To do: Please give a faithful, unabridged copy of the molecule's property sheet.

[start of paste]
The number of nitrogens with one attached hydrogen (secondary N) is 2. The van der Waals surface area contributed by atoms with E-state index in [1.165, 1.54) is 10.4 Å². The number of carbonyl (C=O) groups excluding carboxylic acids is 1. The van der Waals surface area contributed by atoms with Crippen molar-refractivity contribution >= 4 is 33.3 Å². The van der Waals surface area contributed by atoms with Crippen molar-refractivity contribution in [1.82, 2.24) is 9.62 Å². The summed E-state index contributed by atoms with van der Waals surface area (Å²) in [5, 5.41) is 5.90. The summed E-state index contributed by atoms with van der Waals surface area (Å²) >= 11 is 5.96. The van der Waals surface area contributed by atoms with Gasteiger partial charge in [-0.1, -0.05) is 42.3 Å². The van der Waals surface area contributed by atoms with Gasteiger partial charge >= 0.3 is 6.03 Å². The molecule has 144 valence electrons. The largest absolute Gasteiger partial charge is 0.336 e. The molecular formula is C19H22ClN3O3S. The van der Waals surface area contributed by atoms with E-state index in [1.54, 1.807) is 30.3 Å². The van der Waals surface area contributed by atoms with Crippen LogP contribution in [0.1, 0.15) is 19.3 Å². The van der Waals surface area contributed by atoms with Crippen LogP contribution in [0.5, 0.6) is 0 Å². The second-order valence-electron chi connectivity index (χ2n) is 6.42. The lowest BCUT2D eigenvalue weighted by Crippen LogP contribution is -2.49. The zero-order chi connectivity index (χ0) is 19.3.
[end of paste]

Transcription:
The number of nitrogens with one attached hydrogen (secondary N) is 2. The van der Waals surface area contributed by atoms with E-state index in [1.165, 1.54) is 10.4 Å². The number of carbonyl (C=O) groups excluding carboxylic acids is 1. The van der Waals surface area contributed by atoms with Crippen molar-refractivity contribution >= 4 is 33.3 Å². The van der Waals surface area contributed by atoms with Crippen molar-refractivity contribution in [1.82, 2.24) is 9.62 Å². The summed E-state index contributed by atoms with van der Waals surface area (Å²) in [5, 5.41) is 5.90. The summed E-state index contributed by atoms with van der Waals surface area (Å²) >= 11 is 5.96. The van der Waals surface area contributed by atoms with Gasteiger partial charge in [-0.1, -0.05) is 42.3 Å². The van der Waals surface area contributed by atoms with Gasteiger partial charge >= 0.3 is 6.03 Å². The molecule has 144 valence electrons. The largest absolute Gasteiger partial charge is 0.336 e. The molecular formula is C19H22ClN3O3S. The van der Waals surface area contributed by atoms with E-state index in [1.54, 1.807) is 30.3 Å². The van der Waals surface area contributed by atoms with Crippen LogP contribution in [0.1, 0.15) is 19.3 Å². The van der Waals surface area contributed by atoms with Crippen LogP contribution in [0.5, 0.6) is 0 Å². The second-order valence-electron chi connectivity index (χ2n) is 6.42. The lowest BCUT2D eigenvalue weighted by Crippen LogP contribution is -2.49. The zero-order chi connectivity index (χ0) is 19.3.